It's hard to be a feminist when you're drunk. It's not that drinking isn't ladylike or that women shouldn't drink at all; my point is neither meant to be puritanical nor draconian. But how true to your own ideals, principles, and sense of self can you be if one is drowning that sense of self in booze?Whenever a woman hands her power to someone else--in this case, something else, alcohol--she is less than. "[A] woman exerting her power by making herself, to one degree or another, incapacitated," as a New York article by Alex Morris about young women and alcohol put it, is a disjunction, even if the women Morris interviewed did not want it to be so. And, once to the point of addiction, a woman is a slave to the bottle; what kind of feminist is a slave?
Still, in a pop landscape that turns drunk women into comedic icons, it’s easy to see why bingeing might at least appear empowering. Every swilled cosmopolitan on “Sex in the City” is fetishized; indeed, the pink martini has become a kind of symbol of female liberation. (Never mind that actress Kristin Davis, who plays
A year and a half ago, the
"I don't want to be the girl that laughs the loudest
Or the girl who never wants to be alone
I don't want to be that girl at 4 o'clock in the morning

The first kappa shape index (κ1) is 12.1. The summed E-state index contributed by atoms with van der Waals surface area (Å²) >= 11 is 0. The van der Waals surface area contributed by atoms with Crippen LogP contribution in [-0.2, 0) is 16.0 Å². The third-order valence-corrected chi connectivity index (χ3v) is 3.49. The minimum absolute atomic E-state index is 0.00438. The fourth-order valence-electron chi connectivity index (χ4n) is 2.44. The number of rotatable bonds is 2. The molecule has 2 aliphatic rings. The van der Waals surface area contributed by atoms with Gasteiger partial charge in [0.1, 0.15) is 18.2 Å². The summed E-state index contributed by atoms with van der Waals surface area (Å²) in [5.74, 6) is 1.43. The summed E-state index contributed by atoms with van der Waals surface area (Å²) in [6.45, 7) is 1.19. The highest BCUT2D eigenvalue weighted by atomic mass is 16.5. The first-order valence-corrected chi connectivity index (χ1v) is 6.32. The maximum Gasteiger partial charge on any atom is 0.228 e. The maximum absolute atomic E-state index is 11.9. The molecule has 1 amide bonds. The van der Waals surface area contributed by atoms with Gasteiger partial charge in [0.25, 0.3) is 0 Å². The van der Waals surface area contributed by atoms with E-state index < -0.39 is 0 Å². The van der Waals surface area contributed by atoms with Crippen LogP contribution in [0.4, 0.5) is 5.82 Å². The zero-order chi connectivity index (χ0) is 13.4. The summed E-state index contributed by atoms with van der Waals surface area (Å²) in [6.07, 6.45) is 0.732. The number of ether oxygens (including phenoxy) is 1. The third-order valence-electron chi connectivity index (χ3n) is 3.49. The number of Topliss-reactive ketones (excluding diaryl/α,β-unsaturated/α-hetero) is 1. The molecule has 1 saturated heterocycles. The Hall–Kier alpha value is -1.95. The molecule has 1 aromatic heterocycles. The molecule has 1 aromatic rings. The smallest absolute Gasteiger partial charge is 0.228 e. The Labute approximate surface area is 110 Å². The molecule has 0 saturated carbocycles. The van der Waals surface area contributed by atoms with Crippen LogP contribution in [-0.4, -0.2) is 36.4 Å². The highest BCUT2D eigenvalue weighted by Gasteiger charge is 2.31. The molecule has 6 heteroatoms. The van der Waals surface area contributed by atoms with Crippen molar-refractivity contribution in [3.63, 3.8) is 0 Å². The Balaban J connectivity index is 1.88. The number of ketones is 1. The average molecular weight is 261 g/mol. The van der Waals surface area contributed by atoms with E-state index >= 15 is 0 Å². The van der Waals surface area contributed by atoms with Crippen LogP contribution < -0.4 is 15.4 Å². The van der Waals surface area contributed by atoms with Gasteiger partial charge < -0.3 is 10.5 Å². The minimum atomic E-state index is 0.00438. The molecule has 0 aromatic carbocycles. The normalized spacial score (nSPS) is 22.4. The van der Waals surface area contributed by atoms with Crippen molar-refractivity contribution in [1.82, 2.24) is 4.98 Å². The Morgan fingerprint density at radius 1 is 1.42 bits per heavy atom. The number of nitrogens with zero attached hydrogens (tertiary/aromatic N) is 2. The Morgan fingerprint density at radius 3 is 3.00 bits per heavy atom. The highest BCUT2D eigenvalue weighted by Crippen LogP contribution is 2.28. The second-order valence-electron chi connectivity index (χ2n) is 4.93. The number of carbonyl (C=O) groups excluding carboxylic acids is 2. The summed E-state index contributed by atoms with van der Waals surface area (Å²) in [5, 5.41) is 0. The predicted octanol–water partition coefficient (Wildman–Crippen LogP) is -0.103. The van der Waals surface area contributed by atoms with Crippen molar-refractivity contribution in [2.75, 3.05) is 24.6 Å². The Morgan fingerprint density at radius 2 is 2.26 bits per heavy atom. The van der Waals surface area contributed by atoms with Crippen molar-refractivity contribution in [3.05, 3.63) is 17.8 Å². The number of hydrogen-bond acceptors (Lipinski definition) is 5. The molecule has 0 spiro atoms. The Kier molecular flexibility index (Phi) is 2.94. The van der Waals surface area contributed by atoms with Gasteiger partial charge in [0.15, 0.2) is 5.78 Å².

Cause I'm the only one you know in the world that won't be home"
Pink's video portrays the hackneyed moments of any drunken evening: inexplicable laughter, drunk dialing, stumbling into the room, listing over the toilet bowl ("When it's good, then it's good, it's so good, til it goes bad"). But the song's true subject is more substantial. It's about her struggle to know her sober self, and to resist the siren song of evening: "Night is calling. It whispers to me softly, 'Come and play.'" Scared of the silence left in the absence of a party, but just as scared of staying up until dawn yet again, Pink is left tortured by these halves of herself. Finally, a special effects-aided Pink is seen throwing another Pink onto a bed and kissing her, twin alter-egos with an intense desire for what the other represents: free and fun Pink; smart and savvy Pink.
It is a vivid depiction of what happens when an addict has to mourn the person alcohol made her. "I'm looking for myself sober," Pink belts outs in the chorus. What else can she do? The drunk party-girl in the video is out of control, lost within the party, half-dressed, confused, sick, passed out. It turns out being a party girl isn’t all cosmos and snarky asides. Remarkably, Pink is perhaps the only pop-culture figure today who is actually struggling with the question of what it means to drink to excess and still be a powerful woman. Recognizing the impotency that comes with too much alcohol doesn’t make Pink no fun; it makes her smart. And in the current climate, it makes her brave, too.
Sacha Zimmerman is a frequent contributor to The
By Sacha Zimmerman